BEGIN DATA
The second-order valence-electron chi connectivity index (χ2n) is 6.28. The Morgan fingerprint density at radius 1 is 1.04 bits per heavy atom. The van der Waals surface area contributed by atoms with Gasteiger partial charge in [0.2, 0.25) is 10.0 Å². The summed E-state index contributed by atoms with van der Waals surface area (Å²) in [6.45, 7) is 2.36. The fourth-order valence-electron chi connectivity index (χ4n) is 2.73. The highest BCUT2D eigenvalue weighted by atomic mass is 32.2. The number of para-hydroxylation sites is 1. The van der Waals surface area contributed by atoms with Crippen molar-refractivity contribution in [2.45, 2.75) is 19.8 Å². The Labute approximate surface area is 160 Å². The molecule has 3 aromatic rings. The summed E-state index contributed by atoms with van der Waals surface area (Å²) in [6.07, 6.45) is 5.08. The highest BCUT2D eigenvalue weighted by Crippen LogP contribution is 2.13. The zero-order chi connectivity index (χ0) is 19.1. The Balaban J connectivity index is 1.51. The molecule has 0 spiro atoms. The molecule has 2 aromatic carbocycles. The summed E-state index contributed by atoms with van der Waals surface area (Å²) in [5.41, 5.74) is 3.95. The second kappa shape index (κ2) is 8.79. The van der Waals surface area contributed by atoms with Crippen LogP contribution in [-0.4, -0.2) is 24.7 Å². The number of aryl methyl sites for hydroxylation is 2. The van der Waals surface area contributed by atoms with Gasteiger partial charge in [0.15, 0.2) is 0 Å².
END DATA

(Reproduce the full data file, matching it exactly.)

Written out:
The second-order valence-electron chi connectivity index (χ2n) is 6.28. The Morgan fingerprint density at radius 1 is 1.04 bits per heavy atom. The van der Waals surface area contributed by atoms with Gasteiger partial charge in [0.2, 0.25) is 10.0 Å². The summed E-state index contributed by atoms with van der Waals surface area (Å²) in [6.45, 7) is 2.36. The fourth-order valence-electron chi connectivity index (χ4n) is 2.73. The highest BCUT2D eigenvalue weighted by atomic mass is 32.2. The number of para-hydroxylation sites is 1. The van der Waals surface area contributed by atoms with Crippen molar-refractivity contribution in [2.45, 2.75) is 19.8 Å². The Labute approximate surface area is 160 Å². The molecule has 3 aromatic rings. The summed E-state index contributed by atoms with van der Waals surface area (Å²) in [6.07, 6.45) is 5.08. The highest BCUT2D eigenvalue weighted by Crippen LogP contribution is 2.13. The zero-order chi connectivity index (χ0) is 19.1. The Balaban J connectivity index is 1.51. The molecule has 0 spiro atoms. The molecule has 2 aromatic carbocycles. The summed E-state index contributed by atoms with van der Waals surface area (Å²) in [5.41, 5.74) is 3.95. The second kappa shape index (κ2) is 8.79. The van der Waals surface area contributed by atoms with Crippen LogP contribution in [-0.4, -0.2) is 24.7 Å². The number of aryl methyl sites for hydroxylation is 2. The van der Waals surface area contributed by atoms with Gasteiger partial charge in [0.15, 0.2) is 0 Å².